We’re well aware that the Range Rover Sport range is, on average, roughly 10% pricier than this time last year. This also means that our favourite models – the V6s, whether petrol or diesel, and in SE-spec – now cost more than R1 million. Entry-level S models still sport only cloth seats and lack sat-nav, while the 250 kW/740 N.m SDV8 diesel we tested towards the end of 2014 did not wholly convince performance-wise (especially after sampling the scorching Porsche Cayenne V8 Diesel beforehand). But, ultimately these black marks only slightly dent the Range Rover Sport’s colossal appeal. It manages to handle like no large SUV should (a point that will surely be underlined when we test the new flagship, the 405 kW
SVR), yet rides comfortably, is almost as refined as its imperious big brother, lavishly equipped once past S models and has space for five occupants. There simply isn’t a better-balanced large SUV.
Thanks to competitive prices (from R709 100) despite a recent facelift, as well as lengthy exposure to the revised Touareg in the form of the 3,0 TDI (see page 36), we’ve decided to replace the now very expensive – but equally excellent – Porsche Cayenne with the VW (no surprise given the German cars share platforms and some engines).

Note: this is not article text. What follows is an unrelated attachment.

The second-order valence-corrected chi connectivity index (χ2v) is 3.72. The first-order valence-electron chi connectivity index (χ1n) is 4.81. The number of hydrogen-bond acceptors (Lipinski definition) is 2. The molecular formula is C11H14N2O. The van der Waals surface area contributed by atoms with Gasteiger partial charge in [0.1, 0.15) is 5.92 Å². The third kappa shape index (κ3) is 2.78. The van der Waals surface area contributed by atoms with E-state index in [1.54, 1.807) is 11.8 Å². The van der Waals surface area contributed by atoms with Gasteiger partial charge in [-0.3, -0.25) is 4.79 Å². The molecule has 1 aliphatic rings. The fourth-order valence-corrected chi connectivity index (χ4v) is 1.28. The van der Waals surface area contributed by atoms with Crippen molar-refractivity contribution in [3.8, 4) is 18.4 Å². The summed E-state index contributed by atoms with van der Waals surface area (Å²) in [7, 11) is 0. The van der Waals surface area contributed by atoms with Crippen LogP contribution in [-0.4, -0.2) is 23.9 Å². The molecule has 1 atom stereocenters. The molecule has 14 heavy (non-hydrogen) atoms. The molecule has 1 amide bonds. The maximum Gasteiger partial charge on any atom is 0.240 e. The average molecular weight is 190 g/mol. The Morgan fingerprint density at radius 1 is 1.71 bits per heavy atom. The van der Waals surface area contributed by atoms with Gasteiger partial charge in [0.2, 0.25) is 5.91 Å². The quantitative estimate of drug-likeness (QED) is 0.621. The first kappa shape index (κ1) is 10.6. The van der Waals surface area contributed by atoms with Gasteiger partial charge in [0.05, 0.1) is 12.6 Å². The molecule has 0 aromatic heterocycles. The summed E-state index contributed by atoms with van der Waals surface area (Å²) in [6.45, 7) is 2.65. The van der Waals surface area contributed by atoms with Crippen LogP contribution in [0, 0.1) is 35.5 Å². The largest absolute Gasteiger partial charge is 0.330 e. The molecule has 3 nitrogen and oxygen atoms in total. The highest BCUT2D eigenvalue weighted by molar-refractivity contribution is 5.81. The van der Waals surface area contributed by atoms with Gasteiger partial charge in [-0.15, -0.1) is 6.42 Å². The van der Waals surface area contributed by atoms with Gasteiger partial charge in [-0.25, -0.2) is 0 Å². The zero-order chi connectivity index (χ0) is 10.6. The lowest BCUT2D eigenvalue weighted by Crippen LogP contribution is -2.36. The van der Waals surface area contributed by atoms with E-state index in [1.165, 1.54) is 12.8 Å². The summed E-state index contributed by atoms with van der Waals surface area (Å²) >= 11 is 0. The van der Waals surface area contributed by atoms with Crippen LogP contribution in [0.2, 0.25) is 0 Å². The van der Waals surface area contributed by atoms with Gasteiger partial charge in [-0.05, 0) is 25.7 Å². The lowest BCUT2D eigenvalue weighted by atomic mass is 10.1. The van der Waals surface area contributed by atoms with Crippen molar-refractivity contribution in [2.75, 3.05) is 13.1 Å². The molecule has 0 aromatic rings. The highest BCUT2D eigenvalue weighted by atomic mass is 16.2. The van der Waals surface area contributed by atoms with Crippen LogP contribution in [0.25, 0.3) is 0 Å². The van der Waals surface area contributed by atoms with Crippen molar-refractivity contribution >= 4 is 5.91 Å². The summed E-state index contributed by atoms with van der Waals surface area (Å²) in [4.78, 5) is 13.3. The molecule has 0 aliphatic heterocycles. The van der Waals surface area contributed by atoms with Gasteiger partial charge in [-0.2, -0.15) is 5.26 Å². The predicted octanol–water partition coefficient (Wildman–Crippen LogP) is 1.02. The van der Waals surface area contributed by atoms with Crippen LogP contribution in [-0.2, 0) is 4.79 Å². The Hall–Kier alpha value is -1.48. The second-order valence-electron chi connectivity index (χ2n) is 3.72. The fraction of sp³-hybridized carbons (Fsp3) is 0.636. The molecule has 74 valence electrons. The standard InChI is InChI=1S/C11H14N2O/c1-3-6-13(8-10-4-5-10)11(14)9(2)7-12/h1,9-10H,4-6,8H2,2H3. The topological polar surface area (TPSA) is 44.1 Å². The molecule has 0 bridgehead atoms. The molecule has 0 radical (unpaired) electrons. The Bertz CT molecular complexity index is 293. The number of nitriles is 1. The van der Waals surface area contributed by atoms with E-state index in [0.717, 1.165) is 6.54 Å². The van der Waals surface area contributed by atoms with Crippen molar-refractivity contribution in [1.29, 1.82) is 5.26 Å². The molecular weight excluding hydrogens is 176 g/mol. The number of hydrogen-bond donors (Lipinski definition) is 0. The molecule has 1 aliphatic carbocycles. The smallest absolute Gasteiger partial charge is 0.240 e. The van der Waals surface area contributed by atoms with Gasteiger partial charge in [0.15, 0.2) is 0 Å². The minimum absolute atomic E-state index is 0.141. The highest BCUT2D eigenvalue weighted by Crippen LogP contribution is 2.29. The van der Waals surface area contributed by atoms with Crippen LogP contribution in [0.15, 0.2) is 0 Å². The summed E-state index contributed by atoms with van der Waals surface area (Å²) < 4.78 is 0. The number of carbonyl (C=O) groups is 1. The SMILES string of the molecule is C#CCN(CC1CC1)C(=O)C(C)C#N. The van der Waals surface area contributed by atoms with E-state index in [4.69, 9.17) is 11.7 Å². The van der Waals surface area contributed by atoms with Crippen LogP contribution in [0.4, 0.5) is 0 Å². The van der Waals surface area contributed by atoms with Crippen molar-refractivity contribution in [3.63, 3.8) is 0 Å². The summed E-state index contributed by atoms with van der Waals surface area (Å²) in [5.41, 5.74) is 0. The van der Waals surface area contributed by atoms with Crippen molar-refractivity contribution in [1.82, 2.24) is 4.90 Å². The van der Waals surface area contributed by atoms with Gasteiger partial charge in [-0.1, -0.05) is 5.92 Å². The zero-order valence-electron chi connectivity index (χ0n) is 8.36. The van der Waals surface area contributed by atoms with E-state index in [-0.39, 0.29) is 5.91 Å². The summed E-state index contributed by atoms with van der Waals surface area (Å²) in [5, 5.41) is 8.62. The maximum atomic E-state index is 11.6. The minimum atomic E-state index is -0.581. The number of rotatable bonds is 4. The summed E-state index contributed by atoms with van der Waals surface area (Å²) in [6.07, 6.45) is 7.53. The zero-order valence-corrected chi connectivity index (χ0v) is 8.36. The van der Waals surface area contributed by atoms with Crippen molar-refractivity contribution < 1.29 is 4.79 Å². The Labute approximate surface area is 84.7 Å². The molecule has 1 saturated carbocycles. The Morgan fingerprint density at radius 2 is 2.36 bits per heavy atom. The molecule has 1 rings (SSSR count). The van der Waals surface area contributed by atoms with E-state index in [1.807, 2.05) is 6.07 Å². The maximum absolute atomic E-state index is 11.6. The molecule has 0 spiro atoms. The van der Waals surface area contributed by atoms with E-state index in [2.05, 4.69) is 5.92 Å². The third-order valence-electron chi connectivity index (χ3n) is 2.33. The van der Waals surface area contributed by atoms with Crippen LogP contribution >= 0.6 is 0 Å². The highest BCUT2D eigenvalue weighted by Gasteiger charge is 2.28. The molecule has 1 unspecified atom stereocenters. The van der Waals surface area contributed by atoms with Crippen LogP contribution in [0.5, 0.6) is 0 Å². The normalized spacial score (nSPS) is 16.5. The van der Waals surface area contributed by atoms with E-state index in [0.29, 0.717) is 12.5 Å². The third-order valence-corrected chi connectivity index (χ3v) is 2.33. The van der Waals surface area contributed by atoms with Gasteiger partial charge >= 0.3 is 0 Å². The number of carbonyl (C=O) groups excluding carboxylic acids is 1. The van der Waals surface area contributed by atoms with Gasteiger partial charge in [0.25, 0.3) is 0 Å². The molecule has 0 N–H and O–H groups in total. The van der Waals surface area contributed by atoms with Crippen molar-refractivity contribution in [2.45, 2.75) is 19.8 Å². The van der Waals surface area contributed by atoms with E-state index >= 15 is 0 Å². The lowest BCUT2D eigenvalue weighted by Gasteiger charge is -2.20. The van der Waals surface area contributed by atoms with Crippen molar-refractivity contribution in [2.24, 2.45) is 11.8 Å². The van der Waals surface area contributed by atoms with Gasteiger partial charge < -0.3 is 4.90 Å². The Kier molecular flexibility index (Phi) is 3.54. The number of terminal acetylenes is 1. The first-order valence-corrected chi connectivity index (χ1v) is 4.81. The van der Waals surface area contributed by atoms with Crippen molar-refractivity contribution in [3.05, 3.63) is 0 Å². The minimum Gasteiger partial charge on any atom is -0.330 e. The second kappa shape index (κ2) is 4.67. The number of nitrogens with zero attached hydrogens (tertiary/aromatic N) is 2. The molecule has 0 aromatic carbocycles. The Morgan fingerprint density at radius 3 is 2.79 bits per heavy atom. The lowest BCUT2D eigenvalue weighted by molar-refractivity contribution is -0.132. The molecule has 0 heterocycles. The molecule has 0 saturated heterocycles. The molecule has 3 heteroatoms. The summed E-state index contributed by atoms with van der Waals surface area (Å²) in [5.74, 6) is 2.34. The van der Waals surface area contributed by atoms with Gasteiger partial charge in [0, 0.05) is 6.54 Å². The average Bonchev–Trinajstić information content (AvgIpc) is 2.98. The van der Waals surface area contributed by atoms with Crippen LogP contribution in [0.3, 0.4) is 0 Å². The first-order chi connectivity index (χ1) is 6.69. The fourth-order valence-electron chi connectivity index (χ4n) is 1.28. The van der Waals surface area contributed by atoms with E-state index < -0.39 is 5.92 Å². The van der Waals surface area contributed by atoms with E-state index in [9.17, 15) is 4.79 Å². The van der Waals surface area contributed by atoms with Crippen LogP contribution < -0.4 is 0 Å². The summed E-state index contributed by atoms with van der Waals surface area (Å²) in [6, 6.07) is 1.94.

Toyota Land Cruiser Prado
The facelifted-for-2014 Prado dishes up immense off-road capability without sacrificing on-road comfort. Sure, the 3,0-litre turbodiesel is weak and the 4,0 V6 thirsty, but the technology is proven. What’s more, even TX models have a long list of standard features, while VXs have an advanced electronics system that makes off-roading a cinch.
- Porsche Cayenne
- Hyundai Santa Fe
- BMW X5